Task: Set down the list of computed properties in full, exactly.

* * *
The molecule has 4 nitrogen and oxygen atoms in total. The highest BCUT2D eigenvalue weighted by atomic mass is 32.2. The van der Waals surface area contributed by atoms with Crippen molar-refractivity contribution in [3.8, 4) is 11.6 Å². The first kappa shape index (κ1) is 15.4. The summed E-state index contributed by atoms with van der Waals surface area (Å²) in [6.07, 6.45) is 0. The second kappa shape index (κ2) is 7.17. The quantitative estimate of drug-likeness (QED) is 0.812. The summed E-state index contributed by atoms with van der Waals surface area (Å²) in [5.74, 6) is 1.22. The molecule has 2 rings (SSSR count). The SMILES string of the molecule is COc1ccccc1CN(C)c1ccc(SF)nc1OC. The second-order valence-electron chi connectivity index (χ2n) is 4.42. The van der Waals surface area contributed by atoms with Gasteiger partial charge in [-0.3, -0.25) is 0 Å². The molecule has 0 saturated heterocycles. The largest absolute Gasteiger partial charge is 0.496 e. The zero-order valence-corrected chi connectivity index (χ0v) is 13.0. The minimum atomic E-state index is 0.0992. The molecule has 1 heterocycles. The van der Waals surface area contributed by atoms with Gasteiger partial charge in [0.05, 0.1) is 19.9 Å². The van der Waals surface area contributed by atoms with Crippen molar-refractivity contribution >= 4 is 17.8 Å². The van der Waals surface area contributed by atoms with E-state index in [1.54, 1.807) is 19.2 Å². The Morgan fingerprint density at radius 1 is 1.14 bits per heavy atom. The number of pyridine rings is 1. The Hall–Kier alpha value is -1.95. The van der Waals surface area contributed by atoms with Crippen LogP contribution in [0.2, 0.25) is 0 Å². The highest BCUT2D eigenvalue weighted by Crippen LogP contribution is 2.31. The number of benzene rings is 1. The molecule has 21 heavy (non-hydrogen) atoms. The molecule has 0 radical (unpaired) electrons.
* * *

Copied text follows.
The molecule has 4 nitrogen and oxygen atoms in total. The highest BCUT2D eigenvalue weighted by atomic mass is 32.2. The van der Waals surface area contributed by atoms with Crippen molar-refractivity contribution in [3.8, 4) is 11.6 Å². The first kappa shape index (κ1) is 15.4. The summed E-state index contributed by atoms with van der Waals surface area (Å²) in [6.07, 6.45) is 0. The second kappa shape index (κ2) is 7.17. The quantitative estimate of drug-likeness (QED) is 0.812. The summed E-state index contributed by atoms with van der Waals surface area (Å²) in [5.74, 6) is 1.22. The molecule has 2 rings (SSSR count). The SMILES string of the molecule is COc1ccccc1CN(C)c1ccc(SF)nc1OC. The second-order valence-electron chi connectivity index (χ2n) is 4.42. The van der Waals surface area contributed by atoms with Gasteiger partial charge in [-0.3, -0.25) is 0 Å². The molecule has 0 saturated heterocycles. The largest absolute Gasteiger partial charge is 0.496 e. The zero-order valence-corrected chi connectivity index (χ0v) is 13.0. The minimum atomic E-state index is 0.0992. The molecule has 1 heterocycles. The van der Waals surface area contributed by atoms with Gasteiger partial charge in [0.05, 0.1) is 19.9 Å². The van der Waals surface area contributed by atoms with Crippen molar-refractivity contribution >= 4 is 17.8 Å². The van der Waals surface area contributed by atoms with E-state index in [1.54, 1.807) is 19.2 Å². The Morgan fingerprint density at radius 1 is 1.14 bits per heavy atom. The number of pyridine rings is 1. The Hall–Kier alpha value is -1.95. The van der Waals surface area contributed by atoms with Crippen LogP contribution in [0.2, 0.25) is 0 Å². The highest BCUT2D eigenvalue weighted by Crippen LogP contribution is 2.31. The number of benzene rings is 1. The molecule has 21 heavy (non-hydrogen) atoms. The molecule has 0 radical (unpaired) electrons.